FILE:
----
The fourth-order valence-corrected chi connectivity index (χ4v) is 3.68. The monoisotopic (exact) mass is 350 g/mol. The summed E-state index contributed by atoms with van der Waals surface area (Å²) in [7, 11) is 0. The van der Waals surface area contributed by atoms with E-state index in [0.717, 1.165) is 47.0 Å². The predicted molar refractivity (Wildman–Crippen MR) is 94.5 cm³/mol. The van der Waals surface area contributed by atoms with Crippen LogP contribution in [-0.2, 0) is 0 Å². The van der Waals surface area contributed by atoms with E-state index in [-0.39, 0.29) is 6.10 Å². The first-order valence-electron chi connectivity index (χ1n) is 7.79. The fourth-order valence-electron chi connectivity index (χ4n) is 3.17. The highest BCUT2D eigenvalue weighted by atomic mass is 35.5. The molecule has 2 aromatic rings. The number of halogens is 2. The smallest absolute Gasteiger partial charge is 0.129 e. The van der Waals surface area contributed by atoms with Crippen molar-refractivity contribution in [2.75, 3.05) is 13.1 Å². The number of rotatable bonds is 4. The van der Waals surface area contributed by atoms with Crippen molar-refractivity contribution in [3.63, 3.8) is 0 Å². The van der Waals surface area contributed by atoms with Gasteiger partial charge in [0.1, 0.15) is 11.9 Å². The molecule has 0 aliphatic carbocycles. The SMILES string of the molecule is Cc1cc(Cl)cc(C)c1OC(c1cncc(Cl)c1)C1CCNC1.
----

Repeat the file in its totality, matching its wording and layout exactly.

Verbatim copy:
The fourth-order valence-corrected chi connectivity index (χ4v) is 3.68. The monoisotopic (exact) mass is 350 g/mol. The summed E-state index contributed by atoms with van der Waals surface area (Å²) in [7, 11) is 0. The van der Waals surface area contributed by atoms with E-state index in [0.717, 1.165) is 47.0 Å². The predicted molar refractivity (Wildman–Crippen MR) is 94.5 cm³/mol. The van der Waals surface area contributed by atoms with Crippen LogP contribution in [-0.2, 0) is 0 Å². The van der Waals surface area contributed by atoms with E-state index in [-0.39, 0.29) is 6.10 Å². The first-order valence-electron chi connectivity index (χ1n) is 7.79. The fourth-order valence-electron chi connectivity index (χ4n) is 3.17. The highest BCUT2D eigenvalue weighted by atomic mass is 35.5. The molecule has 2 aromatic rings. The number of halogens is 2. The smallest absolute Gasteiger partial charge is 0.129 e. The van der Waals surface area contributed by atoms with Crippen molar-refractivity contribution in [2.75, 3.05) is 13.1 Å². The number of rotatable bonds is 4. The van der Waals surface area contributed by atoms with Crippen molar-refractivity contribution in [3.63, 3.8) is 0 Å². The van der Waals surface area contributed by atoms with Gasteiger partial charge in [0.1, 0.15) is 11.9 Å². The molecule has 0 aliphatic carbocycles. The SMILES string of the molecule is Cc1cc(Cl)cc(C)c1OC(c1cncc(Cl)c1)C1CCNC1.